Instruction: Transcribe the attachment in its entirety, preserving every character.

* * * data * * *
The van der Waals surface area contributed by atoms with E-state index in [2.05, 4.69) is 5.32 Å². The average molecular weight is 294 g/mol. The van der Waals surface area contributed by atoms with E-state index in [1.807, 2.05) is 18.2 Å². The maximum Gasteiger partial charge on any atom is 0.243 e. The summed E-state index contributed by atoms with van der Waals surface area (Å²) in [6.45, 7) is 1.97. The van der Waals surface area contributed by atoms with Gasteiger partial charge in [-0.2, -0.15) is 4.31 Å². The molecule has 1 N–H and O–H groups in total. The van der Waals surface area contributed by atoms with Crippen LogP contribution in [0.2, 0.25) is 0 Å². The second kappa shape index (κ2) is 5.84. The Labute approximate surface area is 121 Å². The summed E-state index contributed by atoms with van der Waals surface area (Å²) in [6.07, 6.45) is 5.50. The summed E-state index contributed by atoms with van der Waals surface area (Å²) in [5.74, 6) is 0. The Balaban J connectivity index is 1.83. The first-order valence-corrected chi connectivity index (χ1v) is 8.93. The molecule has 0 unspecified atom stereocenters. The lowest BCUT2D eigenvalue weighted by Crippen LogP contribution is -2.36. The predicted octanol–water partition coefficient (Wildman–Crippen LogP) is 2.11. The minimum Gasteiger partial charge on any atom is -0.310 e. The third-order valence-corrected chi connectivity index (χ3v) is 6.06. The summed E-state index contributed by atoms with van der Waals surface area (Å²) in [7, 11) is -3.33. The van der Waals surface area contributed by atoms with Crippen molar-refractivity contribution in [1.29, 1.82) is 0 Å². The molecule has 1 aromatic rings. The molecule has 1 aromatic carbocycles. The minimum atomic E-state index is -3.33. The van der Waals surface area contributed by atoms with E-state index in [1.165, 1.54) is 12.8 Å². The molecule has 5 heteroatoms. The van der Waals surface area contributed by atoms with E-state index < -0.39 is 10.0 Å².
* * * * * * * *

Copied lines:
The van der Waals surface area contributed by atoms with E-state index in [2.05, 4.69) is 5.32 Å². The average molecular weight is 294 g/mol. The van der Waals surface area contributed by atoms with E-state index in [1.807, 2.05) is 18.2 Å². The maximum Gasteiger partial charge on any atom is 0.243 e. The summed E-state index contributed by atoms with van der Waals surface area (Å²) in [6.45, 7) is 1.97. The van der Waals surface area contributed by atoms with Gasteiger partial charge in [-0.2, -0.15) is 4.31 Å². The molecule has 1 N–H and O–H groups in total. The van der Waals surface area contributed by atoms with Crippen LogP contribution in [0.2, 0.25) is 0 Å². The second kappa shape index (κ2) is 5.84. The Labute approximate surface area is 121 Å². The summed E-state index contributed by atoms with van der Waals surface area (Å²) in [6.07, 6.45) is 5.50. The summed E-state index contributed by atoms with van der Waals surface area (Å²) in [5.74, 6) is 0. The Balaban J connectivity index is 1.83. The first-order valence-corrected chi connectivity index (χ1v) is 8.93. The molecule has 0 unspecified atom stereocenters. The lowest BCUT2D eigenvalue weighted by Crippen LogP contribution is -2.36. The predicted octanol–water partition coefficient (Wildman–Crippen LogP) is 2.11. The minimum Gasteiger partial charge on any atom is -0.310 e. The third-order valence-corrected chi connectivity index (χ3v) is 6.06. The summed E-state index contributed by atoms with van der Waals surface area (Å²) in [7, 11) is -3.33. The van der Waals surface area contributed by atoms with Crippen molar-refractivity contribution in [1.29, 1.82) is 0 Å². The molecule has 1 aromatic rings. The molecule has 1 aromatic carbocycles. The minimum atomic E-state index is -3.33. The van der Waals surface area contributed by atoms with E-state index in [1.165, 1.54) is 12.8 Å². The molecule has 5 heteroatoms. The van der Waals surface area contributed by atoms with E-state index < -0.39 is 10.0 Å².